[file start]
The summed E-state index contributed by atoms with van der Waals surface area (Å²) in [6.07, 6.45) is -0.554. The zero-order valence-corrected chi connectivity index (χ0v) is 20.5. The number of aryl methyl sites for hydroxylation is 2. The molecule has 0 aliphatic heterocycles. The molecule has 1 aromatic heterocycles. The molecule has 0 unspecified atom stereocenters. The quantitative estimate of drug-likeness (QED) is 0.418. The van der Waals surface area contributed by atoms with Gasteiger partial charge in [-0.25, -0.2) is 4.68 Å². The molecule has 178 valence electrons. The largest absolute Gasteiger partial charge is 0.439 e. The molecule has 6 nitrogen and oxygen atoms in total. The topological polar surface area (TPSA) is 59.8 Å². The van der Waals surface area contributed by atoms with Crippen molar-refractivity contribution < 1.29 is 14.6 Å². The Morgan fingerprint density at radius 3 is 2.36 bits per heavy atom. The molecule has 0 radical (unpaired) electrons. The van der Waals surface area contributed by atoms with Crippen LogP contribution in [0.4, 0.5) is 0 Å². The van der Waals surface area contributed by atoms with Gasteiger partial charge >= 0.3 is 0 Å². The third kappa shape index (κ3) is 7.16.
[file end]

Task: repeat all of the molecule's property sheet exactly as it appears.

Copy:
The summed E-state index contributed by atoms with van der Waals surface area (Å²) in [6.07, 6.45) is -0.554. The zero-order valence-corrected chi connectivity index (χ0v) is 20.5. The number of aryl methyl sites for hydroxylation is 2. The molecule has 0 aliphatic heterocycles. The molecule has 1 aromatic heterocycles. The molecule has 0 unspecified atom stereocenters. The quantitative estimate of drug-likeness (QED) is 0.418. The van der Waals surface area contributed by atoms with Gasteiger partial charge in [-0.25, -0.2) is 4.68 Å². The molecule has 178 valence electrons. The largest absolute Gasteiger partial charge is 0.439 e. The molecule has 6 nitrogen and oxygen atoms in total. The topological polar surface area (TPSA) is 59.8 Å². The van der Waals surface area contributed by atoms with Crippen molar-refractivity contribution < 1.29 is 14.6 Å². The Morgan fingerprint density at radius 3 is 2.36 bits per heavy atom. The molecule has 0 radical (unpaired) electrons. The van der Waals surface area contributed by atoms with Crippen LogP contribution in [0.4, 0.5) is 0 Å². The van der Waals surface area contributed by atoms with Gasteiger partial charge >= 0.3 is 0 Å². The third kappa shape index (κ3) is 7.16.